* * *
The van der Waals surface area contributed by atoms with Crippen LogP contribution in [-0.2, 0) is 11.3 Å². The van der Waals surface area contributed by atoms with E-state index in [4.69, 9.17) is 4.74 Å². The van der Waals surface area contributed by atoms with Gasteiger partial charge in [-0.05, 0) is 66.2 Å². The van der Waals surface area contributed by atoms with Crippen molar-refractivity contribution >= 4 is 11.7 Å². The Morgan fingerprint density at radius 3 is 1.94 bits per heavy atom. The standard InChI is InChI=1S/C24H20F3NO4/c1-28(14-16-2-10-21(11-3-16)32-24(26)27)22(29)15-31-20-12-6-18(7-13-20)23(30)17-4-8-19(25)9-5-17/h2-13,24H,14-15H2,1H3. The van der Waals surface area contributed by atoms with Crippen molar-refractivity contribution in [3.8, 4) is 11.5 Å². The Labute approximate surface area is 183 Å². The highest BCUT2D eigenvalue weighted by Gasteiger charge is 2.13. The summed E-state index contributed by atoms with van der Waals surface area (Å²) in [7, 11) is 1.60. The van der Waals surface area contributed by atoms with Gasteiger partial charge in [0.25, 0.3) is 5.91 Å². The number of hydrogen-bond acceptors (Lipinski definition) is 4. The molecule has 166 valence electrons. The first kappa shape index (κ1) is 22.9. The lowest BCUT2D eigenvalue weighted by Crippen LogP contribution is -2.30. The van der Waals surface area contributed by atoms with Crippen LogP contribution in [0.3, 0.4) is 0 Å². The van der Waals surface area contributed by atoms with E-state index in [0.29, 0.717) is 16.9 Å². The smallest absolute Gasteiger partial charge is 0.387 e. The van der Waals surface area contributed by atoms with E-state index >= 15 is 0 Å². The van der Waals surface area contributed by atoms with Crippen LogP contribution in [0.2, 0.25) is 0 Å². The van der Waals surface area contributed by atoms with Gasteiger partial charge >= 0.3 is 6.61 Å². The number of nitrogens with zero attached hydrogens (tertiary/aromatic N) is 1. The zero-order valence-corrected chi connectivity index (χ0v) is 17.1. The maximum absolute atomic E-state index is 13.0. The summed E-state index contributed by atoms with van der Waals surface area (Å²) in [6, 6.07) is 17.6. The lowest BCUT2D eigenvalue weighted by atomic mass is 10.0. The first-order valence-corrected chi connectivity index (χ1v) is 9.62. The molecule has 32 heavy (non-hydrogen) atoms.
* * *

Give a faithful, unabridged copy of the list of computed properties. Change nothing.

The van der Waals surface area contributed by atoms with Crippen LogP contribution in [-0.2, 0) is 11.3 Å². The van der Waals surface area contributed by atoms with E-state index in [4.69, 9.17) is 4.74 Å². The van der Waals surface area contributed by atoms with Gasteiger partial charge in [-0.05, 0) is 66.2 Å². The van der Waals surface area contributed by atoms with Crippen molar-refractivity contribution >= 4 is 11.7 Å². The Morgan fingerprint density at radius 3 is 1.94 bits per heavy atom. The standard InChI is InChI=1S/C24H20F3NO4/c1-28(14-16-2-10-21(11-3-16)32-24(26)27)22(29)15-31-20-12-6-18(7-13-20)23(30)17-4-8-19(25)9-5-17/h2-13,24H,14-15H2,1H3. The van der Waals surface area contributed by atoms with Crippen molar-refractivity contribution in [3.8, 4) is 11.5 Å². The Labute approximate surface area is 183 Å². The highest BCUT2D eigenvalue weighted by Gasteiger charge is 2.13. The summed E-state index contributed by atoms with van der Waals surface area (Å²) in [7, 11) is 1.60. The van der Waals surface area contributed by atoms with Gasteiger partial charge in [0.25, 0.3) is 5.91 Å². The number of hydrogen-bond acceptors (Lipinski definition) is 4. The molecule has 166 valence electrons. The first kappa shape index (κ1) is 22.9. The lowest BCUT2D eigenvalue weighted by Crippen LogP contribution is -2.30. The van der Waals surface area contributed by atoms with Crippen LogP contribution in [0.3, 0.4) is 0 Å². The van der Waals surface area contributed by atoms with E-state index in [0.29, 0.717) is 16.9 Å². The smallest absolute Gasteiger partial charge is 0.387 e. The van der Waals surface area contributed by atoms with E-state index >= 15 is 0 Å². The van der Waals surface area contributed by atoms with Crippen LogP contribution in [0.2, 0.25) is 0 Å². The van der Waals surface area contributed by atoms with Gasteiger partial charge >= 0.3 is 6.61 Å². The number of nitrogens with zero attached hydrogens (tertiary/aromatic N) is 1. The zero-order valence-corrected chi connectivity index (χ0v) is 17.1. The maximum absolute atomic E-state index is 13.0. The summed E-state index contributed by atoms with van der Waals surface area (Å²) in [6, 6.07) is 17.6. The lowest BCUT2D eigenvalue weighted by atomic mass is 10.0. The first-order valence-corrected chi connectivity index (χ1v) is 9.62. The molecule has 32 heavy (non-hydrogen) atoms.